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FW: Gas or Electric

This information from a colleague who has done quite a bit of engine
emissions work.

-----Original Message-----
From: Haines, Howard [mailto:hhaines@state.mt.us]
Sent: Wednesday, January 09, 2002 4:28 PM
To: 'Estes, Laura'; Tomas Vinson (E-mail)
Subject: RE: Gas or Electric

Dear Laura and Tomas,

I am not on the P2Tech, but you can post it there. This reads like someone
should have shown up at one of my workshops with the Health and Air Quality
Impacts of Bio-based Fuels and Lubes in Small Engines slide show. These were
given in Montana, Minnesota (2), Michigan (7), New York, Washington D. C.,
and are now being done in parts of Canada.

As of January 2002, the newer lawnmowers would be the most efficient
mechanical units in terms of energy, CO2 emissions, and reduced pollution
for areas that do not have air quality problems.  

Newer lawnmowers are almost all 4-stroke engines (see the EPA report at
OTAQ), and some have electronic fuel injection-quite a bit cleaner than
older 2-strokes, and more energy efficient (less CO2 emissions).  For data,
look at a number of reports by CARB and Southwest Research Institute.

In most of the data I have seen, the reasoning behind electric lawn mowers
(and vehicles) is to move the pollution out of an air shed that has poor air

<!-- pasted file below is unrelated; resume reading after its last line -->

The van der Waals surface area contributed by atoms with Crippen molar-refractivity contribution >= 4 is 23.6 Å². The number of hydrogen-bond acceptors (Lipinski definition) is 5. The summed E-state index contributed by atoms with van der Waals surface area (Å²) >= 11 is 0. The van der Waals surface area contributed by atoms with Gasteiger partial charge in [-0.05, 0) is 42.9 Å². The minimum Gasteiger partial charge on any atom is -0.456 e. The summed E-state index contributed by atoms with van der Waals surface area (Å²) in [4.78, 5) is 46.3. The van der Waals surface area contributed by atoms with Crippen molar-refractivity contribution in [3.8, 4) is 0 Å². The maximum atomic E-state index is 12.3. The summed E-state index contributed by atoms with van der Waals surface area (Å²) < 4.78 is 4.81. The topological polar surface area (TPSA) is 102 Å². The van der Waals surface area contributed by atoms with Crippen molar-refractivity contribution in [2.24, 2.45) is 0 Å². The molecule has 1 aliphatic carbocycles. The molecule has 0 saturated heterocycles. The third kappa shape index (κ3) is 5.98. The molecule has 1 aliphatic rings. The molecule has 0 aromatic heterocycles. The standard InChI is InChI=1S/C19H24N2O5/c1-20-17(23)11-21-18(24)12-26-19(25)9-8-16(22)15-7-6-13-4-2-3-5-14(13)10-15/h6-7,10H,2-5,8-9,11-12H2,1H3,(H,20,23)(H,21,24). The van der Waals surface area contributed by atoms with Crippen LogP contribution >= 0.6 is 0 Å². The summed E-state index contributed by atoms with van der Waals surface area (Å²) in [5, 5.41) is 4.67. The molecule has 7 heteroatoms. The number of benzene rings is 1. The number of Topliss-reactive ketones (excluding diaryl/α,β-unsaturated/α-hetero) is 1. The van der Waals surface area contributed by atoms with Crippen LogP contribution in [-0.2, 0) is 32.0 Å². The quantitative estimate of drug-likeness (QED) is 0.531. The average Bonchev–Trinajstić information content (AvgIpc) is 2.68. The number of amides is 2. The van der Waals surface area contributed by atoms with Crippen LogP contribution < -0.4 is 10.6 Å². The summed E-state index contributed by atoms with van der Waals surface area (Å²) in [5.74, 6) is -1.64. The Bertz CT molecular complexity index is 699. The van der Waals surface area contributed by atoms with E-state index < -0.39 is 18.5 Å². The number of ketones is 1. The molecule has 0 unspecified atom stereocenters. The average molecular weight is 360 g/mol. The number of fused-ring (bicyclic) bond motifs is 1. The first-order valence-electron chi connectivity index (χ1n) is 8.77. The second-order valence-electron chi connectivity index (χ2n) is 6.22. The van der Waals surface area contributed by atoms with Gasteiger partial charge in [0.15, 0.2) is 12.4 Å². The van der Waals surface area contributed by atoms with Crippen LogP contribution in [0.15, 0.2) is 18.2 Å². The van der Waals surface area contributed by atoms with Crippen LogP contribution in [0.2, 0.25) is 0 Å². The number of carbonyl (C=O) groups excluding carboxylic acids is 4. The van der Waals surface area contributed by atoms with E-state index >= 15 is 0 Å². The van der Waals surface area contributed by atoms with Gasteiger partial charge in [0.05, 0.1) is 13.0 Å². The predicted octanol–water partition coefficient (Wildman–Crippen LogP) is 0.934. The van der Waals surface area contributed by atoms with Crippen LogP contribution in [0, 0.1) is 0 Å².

(exceeding regulated pollutant levels), and away from people, to an air shed
where the electricity is produced.  The idea is to reduce pollution at the
site of use so that other pollution sources (like industries that have fewer
energy options) can operate in the same air shed.  In most cases when you
think about it, electric mowers don't make much sense except for the utility
companies.  True, a coal-steam plant in Montana may be 33 to 35 percent
efficient, but it looses (rule of thumb) about ten percent to move it down
to California.  With that size of operation, the typical battery and
recharge losses (30 to 45 percent) would cut the efficiency or increases the
emissions even more.  From an energy or emissions standpoint, an electric
lawn mower is like cutting butter with a chainsaw.  

Gas turbines for electric production are not all that efficient compared to
the large thermal plants, but they are cheap.  As for emissions, just look
out the back of any turbojet airplane and see the difference.

Fuel cells where the heat can be used can get up to 85 percent efficiency,
but they are just now starting to come down in price. If you don't think a
fuel cell-powered mower is possible, then I won't worry you with the one I
saw at a unit of the Department of Defense in Utah.  They also have a fuel
cell-powered utility vehicle (bigger than a golf cart, smaller than an auto)
that has an overall efficiency of somewhere in the mid-40s.  There are plans
for a fuel cell-powered snowmobile as well, but that is still on paper for
the time being.  

For a specific comparison of fuel economy, CO, HC, and PM emissions between